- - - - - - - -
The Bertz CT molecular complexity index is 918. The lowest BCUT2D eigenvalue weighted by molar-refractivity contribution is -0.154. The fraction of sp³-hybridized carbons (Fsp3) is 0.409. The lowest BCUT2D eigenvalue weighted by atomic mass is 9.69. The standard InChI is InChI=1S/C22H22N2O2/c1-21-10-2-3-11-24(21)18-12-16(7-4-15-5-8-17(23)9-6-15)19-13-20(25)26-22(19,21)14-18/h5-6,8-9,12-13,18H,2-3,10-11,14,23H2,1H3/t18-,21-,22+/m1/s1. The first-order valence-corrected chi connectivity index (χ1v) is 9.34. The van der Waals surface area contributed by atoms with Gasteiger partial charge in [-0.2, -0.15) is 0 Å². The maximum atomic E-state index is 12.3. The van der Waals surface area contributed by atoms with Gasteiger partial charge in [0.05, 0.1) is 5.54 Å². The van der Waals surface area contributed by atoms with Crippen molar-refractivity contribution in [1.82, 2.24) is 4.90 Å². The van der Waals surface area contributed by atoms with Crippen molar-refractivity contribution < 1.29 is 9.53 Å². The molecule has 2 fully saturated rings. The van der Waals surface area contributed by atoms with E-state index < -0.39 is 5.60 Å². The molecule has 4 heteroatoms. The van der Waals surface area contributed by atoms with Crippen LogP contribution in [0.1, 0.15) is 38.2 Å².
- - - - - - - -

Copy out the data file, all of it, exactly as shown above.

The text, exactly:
The Bertz CT molecular complexity index is 918. The lowest BCUT2D eigenvalue weighted by molar-refractivity contribution is -0.154. The fraction of sp³-hybridized carbons (Fsp3) is 0.409. The lowest BCUT2D eigenvalue weighted by atomic mass is 9.69. The standard InChI is InChI=1S/C22H22N2O2/c1-21-10-2-3-11-24(21)18-12-16(7-4-15-5-8-17(23)9-6-15)19-13-20(25)26-22(19,21)14-18/h5-6,8-9,12-13,18H,2-3,10-11,14,23H2,1H3/t18-,21-,22+/m1/s1. The first-order valence-corrected chi connectivity index (χ1v) is 9.34. The van der Waals surface area contributed by atoms with Gasteiger partial charge in [-0.2, -0.15) is 0 Å². The maximum atomic E-state index is 12.3. The van der Waals surface area contributed by atoms with Gasteiger partial charge in [0.05, 0.1) is 5.54 Å². The van der Waals surface area contributed by atoms with Crippen molar-refractivity contribution in [1.82, 2.24) is 4.90 Å². The van der Waals surface area contributed by atoms with Crippen molar-refractivity contribution < 1.29 is 9.53 Å². The molecule has 2 fully saturated rings. The van der Waals surface area contributed by atoms with E-state index < -0.39 is 5.60 Å². The molecule has 4 heteroatoms. The van der Waals surface area contributed by atoms with Crippen LogP contribution in [0.1, 0.15) is 38.2 Å².